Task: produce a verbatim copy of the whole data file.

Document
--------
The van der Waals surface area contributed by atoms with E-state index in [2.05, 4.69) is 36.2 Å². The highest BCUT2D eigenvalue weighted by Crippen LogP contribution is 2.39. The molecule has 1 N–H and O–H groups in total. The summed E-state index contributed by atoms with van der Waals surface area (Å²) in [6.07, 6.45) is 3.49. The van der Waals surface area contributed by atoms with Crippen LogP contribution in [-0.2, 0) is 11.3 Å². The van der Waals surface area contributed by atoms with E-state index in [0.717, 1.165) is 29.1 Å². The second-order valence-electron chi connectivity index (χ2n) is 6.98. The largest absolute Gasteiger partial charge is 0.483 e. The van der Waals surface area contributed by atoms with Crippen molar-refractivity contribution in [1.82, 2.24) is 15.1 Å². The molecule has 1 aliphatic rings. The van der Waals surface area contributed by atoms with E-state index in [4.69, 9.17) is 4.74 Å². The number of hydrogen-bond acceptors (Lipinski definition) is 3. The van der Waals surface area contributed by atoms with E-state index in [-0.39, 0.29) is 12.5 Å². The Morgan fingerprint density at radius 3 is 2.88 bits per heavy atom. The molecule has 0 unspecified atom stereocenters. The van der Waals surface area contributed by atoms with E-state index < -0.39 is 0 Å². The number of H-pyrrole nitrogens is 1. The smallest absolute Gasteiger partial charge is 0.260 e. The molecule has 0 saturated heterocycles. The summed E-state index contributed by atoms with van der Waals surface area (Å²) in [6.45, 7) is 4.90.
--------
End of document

The van der Waals surface area contributed by atoms with E-state index in [2.05, 4.69) is 36.2 Å². The highest BCUT2D eigenvalue weighted by Crippen LogP contribution is 2.39. The molecule has 1 N–H and O–H groups in total. The summed E-state index contributed by atoms with van der Waals surface area (Å²) in [6.07, 6.45) is 3.49. The van der Waals surface area contributed by atoms with Crippen LogP contribution in [-0.2, 0) is 11.3 Å². The van der Waals surface area contributed by atoms with E-state index in [0.717, 1.165) is 29.1 Å². The second-order valence-electron chi connectivity index (χ2n) is 6.98. The largest absolute Gasteiger partial charge is 0.483 e. The van der Waals surface area contributed by atoms with Crippen molar-refractivity contribution in [1.82, 2.24) is 15.1 Å². The molecule has 1 aliphatic rings. The van der Waals surface area contributed by atoms with E-state index in [4.69, 9.17) is 4.74 Å². The number of hydrogen-bond acceptors (Lipinski definition) is 3. The van der Waals surface area contributed by atoms with E-state index in [-0.39, 0.29) is 12.5 Å². The Morgan fingerprint density at radius 3 is 2.88 bits per heavy atom. The molecule has 0 unspecified atom stereocenters. The van der Waals surface area contributed by atoms with E-state index < -0.39 is 0 Å². The number of H-pyrrole nitrogens is 1. The smallest absolute Gasteiger partial charge is 0.260 e. The molecule has 0 saturated heterocycles. The summed E-state index contributed by atoms with van der Waals surface area (Å²) in [6.45, 7) is 4.90.